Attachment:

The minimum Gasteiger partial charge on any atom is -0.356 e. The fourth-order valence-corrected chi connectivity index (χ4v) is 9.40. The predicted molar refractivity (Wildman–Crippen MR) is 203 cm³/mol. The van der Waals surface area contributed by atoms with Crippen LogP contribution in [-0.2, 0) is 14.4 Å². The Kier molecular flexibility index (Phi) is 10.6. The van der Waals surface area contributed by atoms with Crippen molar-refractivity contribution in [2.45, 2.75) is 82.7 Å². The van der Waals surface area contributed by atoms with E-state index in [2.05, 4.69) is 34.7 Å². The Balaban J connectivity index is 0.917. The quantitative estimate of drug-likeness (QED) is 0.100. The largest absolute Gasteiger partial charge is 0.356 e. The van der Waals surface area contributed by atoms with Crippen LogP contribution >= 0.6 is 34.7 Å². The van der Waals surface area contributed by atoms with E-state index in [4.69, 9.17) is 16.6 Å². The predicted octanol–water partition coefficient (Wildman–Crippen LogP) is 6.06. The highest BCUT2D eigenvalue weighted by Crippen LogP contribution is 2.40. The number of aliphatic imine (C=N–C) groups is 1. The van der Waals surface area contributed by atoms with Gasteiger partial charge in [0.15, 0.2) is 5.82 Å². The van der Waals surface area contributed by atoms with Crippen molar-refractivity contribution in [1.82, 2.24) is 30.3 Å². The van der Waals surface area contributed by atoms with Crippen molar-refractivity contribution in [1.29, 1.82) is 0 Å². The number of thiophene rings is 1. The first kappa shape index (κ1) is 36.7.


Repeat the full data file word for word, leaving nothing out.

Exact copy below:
The minimum Gasteiger partial charge on any atom is -0.356 e. The fourth-order valence-corrected chi connectivity index (χ4v) is 9.40. The predicted molar refractivity (Wildman–Crippen MR) is 203 cm³/mol. The van der Waals surface area contributed by atoms with Crippen LogP contribution in [-0.2, 0) is 14.4 Å². The Kier molecular flexibility index (Phi) is 10.6. The van der Waals surface area contributed by atoms with Crippen molar-refractivity contribution in [2.45, 2.75) is 82.7 Å². The van der Waals surface area contributed by atoms with E-state index in [2.05, 4.69) is 34.7 Å². The Balaban J connectivity index is 0.917. The quantitative estimate of drug-likeness (QED) is 0.100. The largest absolute Gasteiger partial charge is 0.356 e. The van der Waals surface area contributed by atoms with Crippen LogP contribution >= 0.6 is 34.7 Å². The van der Waals surface area contributed by atoms with E-state index in [4.69, 9.17) is 16.6 Å². The predicted octanol–water partition coefficient (Wildman–Crippen LogP) is 6.06. The highest BCUT2D eigenvalue weighted by Crippen LogP contribution is 2.40. The number of aliphatic imine (C=N–C) groups is 1. The van der Waals surface area contributed by atoms with Gasteiger partial charge in [0.15, 0.2) is 5.82 Å². The van der Waals surface area contributed by atoms with Crippen molar-refractivity contribution in [1.82, 2.24) is 30.3 Å². The van der Waals surface area contributed by atoms with Crippen molar-refractivity contribution in [1.29, 1.82) is 0 Å². The number of thiophene rings is 1. The first kappa shape index (κ1) is 36.7.